Bonus tip: Another thing that helps me stabilize temperature in the SQ36 is to operate it with the stack halfway closed instead of completely open.
The SQ36 smoker doesn’t have any major hot spots. I am sure it’s hotter in one end than the other, but I can use the entire grate without any problem. As I said, I have heard this is a problem in some other smokers, but I don’t have experience running other offsets.
Meadow Creek makes a full line of offset smokers, including larger reverse-flow models for crowds of up to 1,000 people, but the SQ36 is a great entry-level smoker for backyard use and small events. I recently cooked for about 75 people and had leftovers, but it will depend what you’re cooking.
Close-ups of inside
Cooking grates (with optional second tier grate)
Close-up of grates
Like all of Meadow Creek’s cooking grates, the SQ36 grates are made of food-grade stainless steel. They will not rust, and they clean up nice and shiny if you take care of them. The handles on the body and lid are stainless steel, covered with a spring to keep them cool. The overall quality is true Meadow Creek style—classy appearance and amazing workmanship.
Some upgrades you should consider are the second tier grate, the vinyl cover, and the grill pan.
- The second tier grate sits on top of the bottom grate and almost doubles your cooking surface. I use it often, and the space between the grates is high enough for even a pork butt to fit on the bottom grate.
- The vinyl cover is Amish-made and thicker than what you’d expect from a grill cover at a big-box store. It really helps keep your smoker clean and dry if you store it outside.
- The grill pan sits under the cooking grate and holds charcoal for grilling burgers and steaks. It’s great for people who want a charcoal smoker and grill in one.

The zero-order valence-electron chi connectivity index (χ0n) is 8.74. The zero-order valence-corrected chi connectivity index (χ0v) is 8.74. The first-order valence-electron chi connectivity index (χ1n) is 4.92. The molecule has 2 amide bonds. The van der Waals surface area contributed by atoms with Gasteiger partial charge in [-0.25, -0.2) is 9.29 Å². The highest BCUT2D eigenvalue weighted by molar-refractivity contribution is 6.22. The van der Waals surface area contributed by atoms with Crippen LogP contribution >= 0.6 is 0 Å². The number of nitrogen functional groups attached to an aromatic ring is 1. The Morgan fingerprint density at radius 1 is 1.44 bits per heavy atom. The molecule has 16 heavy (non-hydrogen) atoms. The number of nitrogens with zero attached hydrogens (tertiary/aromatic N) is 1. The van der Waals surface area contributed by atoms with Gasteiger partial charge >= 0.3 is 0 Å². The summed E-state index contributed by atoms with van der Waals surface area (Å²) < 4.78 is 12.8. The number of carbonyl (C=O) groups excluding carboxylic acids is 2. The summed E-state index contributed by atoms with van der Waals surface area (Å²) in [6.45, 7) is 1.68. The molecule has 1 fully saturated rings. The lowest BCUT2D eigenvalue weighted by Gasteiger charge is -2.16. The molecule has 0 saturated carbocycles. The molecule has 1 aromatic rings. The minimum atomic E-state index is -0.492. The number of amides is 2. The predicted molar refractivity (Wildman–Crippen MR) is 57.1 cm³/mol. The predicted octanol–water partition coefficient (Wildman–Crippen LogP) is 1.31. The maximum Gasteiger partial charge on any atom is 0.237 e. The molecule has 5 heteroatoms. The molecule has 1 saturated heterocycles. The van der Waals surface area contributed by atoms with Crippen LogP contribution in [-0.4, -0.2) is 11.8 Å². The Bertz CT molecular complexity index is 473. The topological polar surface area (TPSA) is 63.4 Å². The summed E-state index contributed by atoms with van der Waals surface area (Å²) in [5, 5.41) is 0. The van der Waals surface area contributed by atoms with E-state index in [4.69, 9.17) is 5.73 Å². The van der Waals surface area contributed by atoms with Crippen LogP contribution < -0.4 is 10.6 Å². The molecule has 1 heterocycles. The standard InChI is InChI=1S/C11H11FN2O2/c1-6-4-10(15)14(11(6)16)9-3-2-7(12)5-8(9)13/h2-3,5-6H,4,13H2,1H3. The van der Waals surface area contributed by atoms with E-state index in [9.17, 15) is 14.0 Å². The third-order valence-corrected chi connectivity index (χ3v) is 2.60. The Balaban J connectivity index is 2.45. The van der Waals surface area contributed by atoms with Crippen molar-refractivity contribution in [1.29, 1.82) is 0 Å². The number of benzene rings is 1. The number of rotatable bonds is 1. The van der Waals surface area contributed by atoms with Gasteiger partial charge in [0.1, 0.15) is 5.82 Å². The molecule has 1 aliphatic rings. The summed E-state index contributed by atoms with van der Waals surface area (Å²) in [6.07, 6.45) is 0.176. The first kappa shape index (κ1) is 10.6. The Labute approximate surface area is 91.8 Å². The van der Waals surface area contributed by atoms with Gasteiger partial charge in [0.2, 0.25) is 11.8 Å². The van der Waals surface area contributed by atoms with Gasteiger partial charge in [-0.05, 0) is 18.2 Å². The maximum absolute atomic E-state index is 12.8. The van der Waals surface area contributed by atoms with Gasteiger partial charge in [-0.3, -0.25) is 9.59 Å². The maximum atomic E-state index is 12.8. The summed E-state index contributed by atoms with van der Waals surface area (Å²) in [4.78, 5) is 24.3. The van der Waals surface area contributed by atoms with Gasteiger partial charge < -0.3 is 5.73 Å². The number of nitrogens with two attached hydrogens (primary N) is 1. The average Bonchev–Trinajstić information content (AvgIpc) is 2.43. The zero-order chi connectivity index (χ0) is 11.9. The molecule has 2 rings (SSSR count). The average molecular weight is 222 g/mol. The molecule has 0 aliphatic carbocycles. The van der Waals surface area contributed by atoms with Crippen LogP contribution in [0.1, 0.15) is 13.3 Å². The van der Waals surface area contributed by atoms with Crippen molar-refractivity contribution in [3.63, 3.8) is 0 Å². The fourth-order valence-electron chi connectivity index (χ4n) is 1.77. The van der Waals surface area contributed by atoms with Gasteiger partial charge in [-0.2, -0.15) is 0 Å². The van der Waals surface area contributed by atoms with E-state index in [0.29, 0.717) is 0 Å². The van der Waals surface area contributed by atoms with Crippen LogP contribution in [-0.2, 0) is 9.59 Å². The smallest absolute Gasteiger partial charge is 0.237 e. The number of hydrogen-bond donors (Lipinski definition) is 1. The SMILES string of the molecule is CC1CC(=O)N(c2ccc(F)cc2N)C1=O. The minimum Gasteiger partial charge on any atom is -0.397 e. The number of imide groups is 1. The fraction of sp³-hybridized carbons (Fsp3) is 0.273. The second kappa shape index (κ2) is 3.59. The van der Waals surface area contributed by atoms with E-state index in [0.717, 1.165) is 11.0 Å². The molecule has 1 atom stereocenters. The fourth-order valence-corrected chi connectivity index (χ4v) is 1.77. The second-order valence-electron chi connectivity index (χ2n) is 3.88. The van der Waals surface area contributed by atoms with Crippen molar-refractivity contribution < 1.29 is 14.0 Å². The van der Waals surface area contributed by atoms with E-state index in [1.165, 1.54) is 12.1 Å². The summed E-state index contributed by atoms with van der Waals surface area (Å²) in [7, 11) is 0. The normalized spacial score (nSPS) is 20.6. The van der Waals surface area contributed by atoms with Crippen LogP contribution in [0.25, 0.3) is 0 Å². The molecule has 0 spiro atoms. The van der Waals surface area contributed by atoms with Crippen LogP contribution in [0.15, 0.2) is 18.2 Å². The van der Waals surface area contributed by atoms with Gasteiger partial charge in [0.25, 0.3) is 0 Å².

Learn more about the Meadow Creek SQ36 Offset Smoker.
Getting back to the break-in cook, here are some pictures for you to enjoy.
Firing the smoker
The food was amazing and it’s surprising how much food you can fit on a small backyard smoker such as the SQ36 with the second tier grate.
I hope you enjoyed “smelling” all of these delicious meats, and I look forward to sharing more of my cooking adventures here on the blog.
PS. See more photos of the SQ36 offset smoker in our online product catalog.
Great post, and helpful tip on the exhaust stack. So you just used briquettes for this cook, and threw black cold ones on top of white hot ones when you needed more fuel? That didn’t impart a funny taste? Thanks!
August 26th, 2014 at 12:07 pm
Thanks for posting. Yes, I always add unlit charcoal throughout the cook. The taste effect of adding unlit charcoal would be similar to that of the minion method or snake method people use to get more time out of charcoal before they have to reload the smoker. It shouldn’t be a problem. I also usually use wood (log splits or chunks), but in this cook I used 100% hardwood charcoal which gave me plenty of smoke from the charcoal alone.